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State Health Leaders Urge Flu Shot Ahead of Normal Flu Season

By Paul Boger | Published 11 Dec 2013 08:30am | comments

Mississippi is seeing an increase in influenza activity ahead of the state's usual flu season. As MPB's Paul Boger reportsstate health officials are continuing to urge residents to take preventative measures before it's too late.

Dr. Skip Nolan studies infectious diseases at the University of Mississippi Medical Center. He says Mississippi is one of three states already experiencing flu activity, and it's hard to predict how bad the flu will be from year to year.

"It varies from year to year, and it varies as to what strain of influenza is circulating." said Nolan."So far Mississippi has seen widespread flu activity and most states have not."

Normally, Mississippi's flu season peaks in January and lasts until March, but data collected by the Mississippi Department of Health and the Centers for Disease Control show that cases of the flu have already been spreading. State Epidemiologist Dr. Thomas Dobbs says this flu season is similar to last years.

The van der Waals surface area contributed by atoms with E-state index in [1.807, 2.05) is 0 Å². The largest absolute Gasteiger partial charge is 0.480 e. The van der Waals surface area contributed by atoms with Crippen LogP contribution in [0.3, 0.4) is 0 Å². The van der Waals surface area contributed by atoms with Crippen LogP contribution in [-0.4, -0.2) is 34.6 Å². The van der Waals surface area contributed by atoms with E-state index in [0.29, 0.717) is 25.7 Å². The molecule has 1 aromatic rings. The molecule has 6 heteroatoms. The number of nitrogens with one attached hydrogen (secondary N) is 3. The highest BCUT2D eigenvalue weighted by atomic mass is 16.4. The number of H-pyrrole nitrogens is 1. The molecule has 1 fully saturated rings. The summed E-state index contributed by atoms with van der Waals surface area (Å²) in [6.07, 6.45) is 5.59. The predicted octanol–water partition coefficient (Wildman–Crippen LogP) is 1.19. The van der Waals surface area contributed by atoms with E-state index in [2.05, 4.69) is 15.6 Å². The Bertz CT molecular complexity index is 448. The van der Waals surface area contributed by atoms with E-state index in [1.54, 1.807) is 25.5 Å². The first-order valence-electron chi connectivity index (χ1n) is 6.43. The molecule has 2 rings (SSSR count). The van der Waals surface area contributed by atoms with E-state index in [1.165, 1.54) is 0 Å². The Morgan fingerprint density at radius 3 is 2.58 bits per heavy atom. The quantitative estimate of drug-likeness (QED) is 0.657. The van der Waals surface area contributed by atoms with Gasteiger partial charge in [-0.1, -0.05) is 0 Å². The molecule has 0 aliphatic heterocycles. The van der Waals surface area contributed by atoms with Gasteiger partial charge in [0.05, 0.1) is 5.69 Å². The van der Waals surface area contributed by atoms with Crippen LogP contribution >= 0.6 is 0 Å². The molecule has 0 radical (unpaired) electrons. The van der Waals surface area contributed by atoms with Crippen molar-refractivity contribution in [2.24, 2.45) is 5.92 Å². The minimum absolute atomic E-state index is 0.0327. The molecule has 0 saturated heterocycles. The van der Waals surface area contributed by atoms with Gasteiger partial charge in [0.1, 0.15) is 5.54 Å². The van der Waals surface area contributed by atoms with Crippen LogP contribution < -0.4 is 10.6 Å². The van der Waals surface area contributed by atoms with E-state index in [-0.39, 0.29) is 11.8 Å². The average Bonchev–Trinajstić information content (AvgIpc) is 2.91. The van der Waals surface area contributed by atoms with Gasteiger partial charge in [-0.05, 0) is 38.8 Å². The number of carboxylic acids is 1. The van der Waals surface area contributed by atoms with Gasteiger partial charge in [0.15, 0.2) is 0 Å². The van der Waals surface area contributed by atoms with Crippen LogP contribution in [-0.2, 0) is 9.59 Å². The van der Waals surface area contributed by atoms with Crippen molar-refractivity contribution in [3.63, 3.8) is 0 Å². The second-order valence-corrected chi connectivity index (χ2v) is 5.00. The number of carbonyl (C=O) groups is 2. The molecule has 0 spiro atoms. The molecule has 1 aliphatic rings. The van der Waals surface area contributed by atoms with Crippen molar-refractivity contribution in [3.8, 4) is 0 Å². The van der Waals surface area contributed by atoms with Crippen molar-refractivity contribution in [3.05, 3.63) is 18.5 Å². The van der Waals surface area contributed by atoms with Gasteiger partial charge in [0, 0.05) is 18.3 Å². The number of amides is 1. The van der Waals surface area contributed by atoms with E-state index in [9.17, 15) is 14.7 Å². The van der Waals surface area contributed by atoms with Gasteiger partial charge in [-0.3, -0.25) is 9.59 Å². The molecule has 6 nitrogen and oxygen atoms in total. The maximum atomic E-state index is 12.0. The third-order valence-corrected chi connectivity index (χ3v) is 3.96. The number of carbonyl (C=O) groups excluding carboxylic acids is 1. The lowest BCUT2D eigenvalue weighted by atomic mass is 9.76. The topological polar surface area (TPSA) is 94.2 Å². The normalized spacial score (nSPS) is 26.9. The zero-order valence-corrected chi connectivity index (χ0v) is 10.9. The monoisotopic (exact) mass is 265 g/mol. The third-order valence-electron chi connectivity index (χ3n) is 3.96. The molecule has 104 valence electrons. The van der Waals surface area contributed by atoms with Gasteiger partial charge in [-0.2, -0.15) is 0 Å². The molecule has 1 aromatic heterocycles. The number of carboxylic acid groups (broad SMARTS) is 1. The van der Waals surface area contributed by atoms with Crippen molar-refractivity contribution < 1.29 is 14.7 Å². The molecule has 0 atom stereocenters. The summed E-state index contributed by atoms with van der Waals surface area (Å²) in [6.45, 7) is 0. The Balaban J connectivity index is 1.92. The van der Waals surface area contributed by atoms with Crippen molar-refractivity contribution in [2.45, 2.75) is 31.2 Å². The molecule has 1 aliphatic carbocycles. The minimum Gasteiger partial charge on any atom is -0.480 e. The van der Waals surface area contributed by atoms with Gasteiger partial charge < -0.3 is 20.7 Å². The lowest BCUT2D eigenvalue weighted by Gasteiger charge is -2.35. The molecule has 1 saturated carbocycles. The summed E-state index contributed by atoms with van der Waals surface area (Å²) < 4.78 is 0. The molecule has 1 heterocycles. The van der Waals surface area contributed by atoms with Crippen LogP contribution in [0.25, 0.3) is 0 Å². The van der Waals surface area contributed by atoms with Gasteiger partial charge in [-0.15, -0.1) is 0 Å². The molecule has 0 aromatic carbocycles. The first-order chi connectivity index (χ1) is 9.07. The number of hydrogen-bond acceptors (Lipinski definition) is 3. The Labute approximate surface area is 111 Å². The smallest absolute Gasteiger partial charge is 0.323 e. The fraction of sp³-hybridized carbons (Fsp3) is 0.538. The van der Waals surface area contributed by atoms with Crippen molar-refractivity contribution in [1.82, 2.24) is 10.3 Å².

Certainly our flu seasons are variable from year to year, but the majority of cases will happen in the winter months." said Dobbs. "December is not an atypical time for flu cases to start showing up. Last year was a relatively early season with cases starting in November and increasing in December. In some ways we're having a season the mirrors last season."

That's why officials at the Mississippi Department of Health are urging residents to get vaccinated. While Dr. Dobbs admits every Mississippian should get a flu shot, he says there are some at higher risk of flu related complications.

"That includes young children, older individuals, people with chronic medical conditions, pregnant women actually have a very high risk of complications from the flu." said Dobbs. "Although it is recommended for everyone, we put extra emphasis on those people that have higher risk from bad outcomes."

Whilevaccination is the best protection, Mississippianscan also reduce the spread of fluby covering your mouth when coughing and sneezing, staying at home when you or your children are sick, and washing your hands frequently.

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